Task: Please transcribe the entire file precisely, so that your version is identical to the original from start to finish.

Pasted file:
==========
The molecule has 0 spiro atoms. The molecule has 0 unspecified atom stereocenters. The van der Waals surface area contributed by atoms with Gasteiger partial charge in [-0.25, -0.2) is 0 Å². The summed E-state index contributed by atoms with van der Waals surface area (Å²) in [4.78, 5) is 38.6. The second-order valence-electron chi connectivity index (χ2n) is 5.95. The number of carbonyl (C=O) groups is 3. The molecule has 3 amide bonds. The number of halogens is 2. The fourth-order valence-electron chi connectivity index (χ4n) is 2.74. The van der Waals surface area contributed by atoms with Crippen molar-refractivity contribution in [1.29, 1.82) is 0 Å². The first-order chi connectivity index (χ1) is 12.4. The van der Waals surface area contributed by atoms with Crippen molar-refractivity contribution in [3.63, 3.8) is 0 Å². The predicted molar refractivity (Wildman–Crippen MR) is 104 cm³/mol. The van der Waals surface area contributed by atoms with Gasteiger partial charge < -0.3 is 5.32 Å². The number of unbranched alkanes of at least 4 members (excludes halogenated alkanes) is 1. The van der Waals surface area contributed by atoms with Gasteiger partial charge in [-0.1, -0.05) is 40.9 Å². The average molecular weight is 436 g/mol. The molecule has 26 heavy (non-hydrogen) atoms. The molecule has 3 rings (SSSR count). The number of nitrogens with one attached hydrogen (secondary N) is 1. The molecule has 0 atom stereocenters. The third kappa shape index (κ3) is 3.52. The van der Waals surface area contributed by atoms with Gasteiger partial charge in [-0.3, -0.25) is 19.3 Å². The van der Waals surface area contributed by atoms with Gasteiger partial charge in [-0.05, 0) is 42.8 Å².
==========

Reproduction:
The molecule has 0 spiro atoms. The molecule has 0 unspecified atom stereocenters. The van der Waals surface area contributed by atoms with Gasteiger partial charge in [-0.25, -0.2) is 0 Å². The summed E-state index contributed by atoms with van der Waals surface area (Å²) in [4.78, 5) is 38.6. The second-order valence-electron chi connectivity index (χ2n) is 5.95. The number of carbonyl (C=O) groups is 3. The molecule has 3 amide bonds. The number of halogens is 2. The fourth-order valence-electron chi connectivity index (χ4n) is 2.74. The van der Waals surface area contributed by atoms with Crippen molar-refractivity contribution in [1.29, 1.82) is 0 Å². The first-order chi connectivity index (χ1) is 12.4. The van der Waals surface area contributed by atoms with Crippen molar-refractivity contribution in [3.63, 3.8) is 0 Å². The predicted molar refractivity (Wildman–Crippen MR) is 104 cm³/mol. The van der Waals surface area contributed by atoms with Gasteiger partial charge < -0.3 is 5.32 Å². The number of unbranched alkanes of at least 4 members (excludes halogenated alkanes) is 1. The van der Waals surface area contributed by atoms with Gasteiger partial charge in [-0.1, -0.05) is 40.9 Å². The average molecular weight is 436 g/mol. The molecule has 26 heavy (non-hydrogen) atoms. The molecule has 3 rings (SSSR count). The number of nitrogens with one attached hydrogen (secondary N) is 1. The molecule has 0 atom stereocenters. The third kappa shape index (κ3) is 3.52. The van der Waals surface area contributed by atoms with Gasteiger partial charge in [-0.3, -0.25) is 19.3 Å². The van der Waals surface area contributed by atoms with Gasteiger partial charge in [-0.05, 0) is 42.8 Å².